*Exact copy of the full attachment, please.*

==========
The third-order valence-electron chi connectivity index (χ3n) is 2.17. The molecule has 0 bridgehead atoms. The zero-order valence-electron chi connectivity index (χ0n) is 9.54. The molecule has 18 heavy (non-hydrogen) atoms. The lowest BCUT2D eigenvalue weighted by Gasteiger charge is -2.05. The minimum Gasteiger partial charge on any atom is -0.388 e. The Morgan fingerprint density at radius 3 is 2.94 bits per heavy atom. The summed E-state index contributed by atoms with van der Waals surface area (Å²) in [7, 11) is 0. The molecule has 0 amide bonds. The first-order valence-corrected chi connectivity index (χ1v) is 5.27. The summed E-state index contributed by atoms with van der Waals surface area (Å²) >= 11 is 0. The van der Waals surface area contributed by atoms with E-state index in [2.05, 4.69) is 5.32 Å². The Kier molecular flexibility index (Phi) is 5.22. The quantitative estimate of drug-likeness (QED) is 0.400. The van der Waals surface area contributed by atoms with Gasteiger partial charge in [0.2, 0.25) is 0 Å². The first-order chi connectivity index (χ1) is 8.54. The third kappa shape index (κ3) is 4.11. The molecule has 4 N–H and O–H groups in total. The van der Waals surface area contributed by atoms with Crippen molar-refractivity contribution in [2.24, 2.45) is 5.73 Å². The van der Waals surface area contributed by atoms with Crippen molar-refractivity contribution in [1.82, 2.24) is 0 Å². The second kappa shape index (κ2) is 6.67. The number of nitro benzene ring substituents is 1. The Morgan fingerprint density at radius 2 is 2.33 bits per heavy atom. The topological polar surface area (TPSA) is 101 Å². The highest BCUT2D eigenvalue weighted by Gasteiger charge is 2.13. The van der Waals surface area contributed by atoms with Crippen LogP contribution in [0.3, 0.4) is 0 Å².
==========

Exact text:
The third-order valence-electron chi connectivity index (χ3n) is 2.17. The molecule has 0 bridgehead atoms. The zero-order valence-electron chi connectivity index (χ0n) is 9.54. The molecule has 18 heavy (non-hydrogen) atoms. The lowest BCUT2D eigenvalue weighted by Gasteiger charge is -2.05. The minimum Gasteiger partial charge on any atom is -0.388 e. The Morgan fingerprint density at radius 3 is 2.94 bits per heavy atom. The summed E-state index contributed by atoms with van der Waals surface area (Å²) in [7, 11) is 0. The molecule has 0 amide bonds. The first-order valence-corrected chi connectivity index (χ1v) is 5.27. The summed E-state index contributed by atoms with van der Waals surface area (Å²) >= 11 is 0. The van der Waals surface area contributed by atoms with E-state index in [2.05, 4.69) is 5.32 Å². The Kier molecular flexibility index (Phi) is 5.22. The quantitative estimate of drug-likeness (QED) is 0.400. The van der Waals surface area contributed by atoms with Gasteiger partial charge in [0.2, 0.25) is 0 Å². The first-order chi connectivity index (χ1) is 8.54. The third kappa shape index (κ3) is 4.11. The molecule has 4 N–H and O–H groups in total. The van der Waals surface area contributed by atoms with Crippen molar-refractivity contribution in [2.24, 2.45) is 5.73 Å². The van der Waals surface area contributed by atoms with Crippen molar-refractivity contribution in [1.82, 2.24) is 0 Å². The second kappa shape index (κ2) is 6.67. The number of nitro benzene ring substituents is 1. The Morgan fingerprint density at radius 2 is 2.33 bits per heavy atom. The topological polar surface area (TPSA) is 101 Å². The highest BCUT2D eigenvalue weighted by Gasteiger charge is 2.13. The van der Waals surface area contributed by atoms with Crippen LogP contribution in [0.3, 0.4) is 0 Å².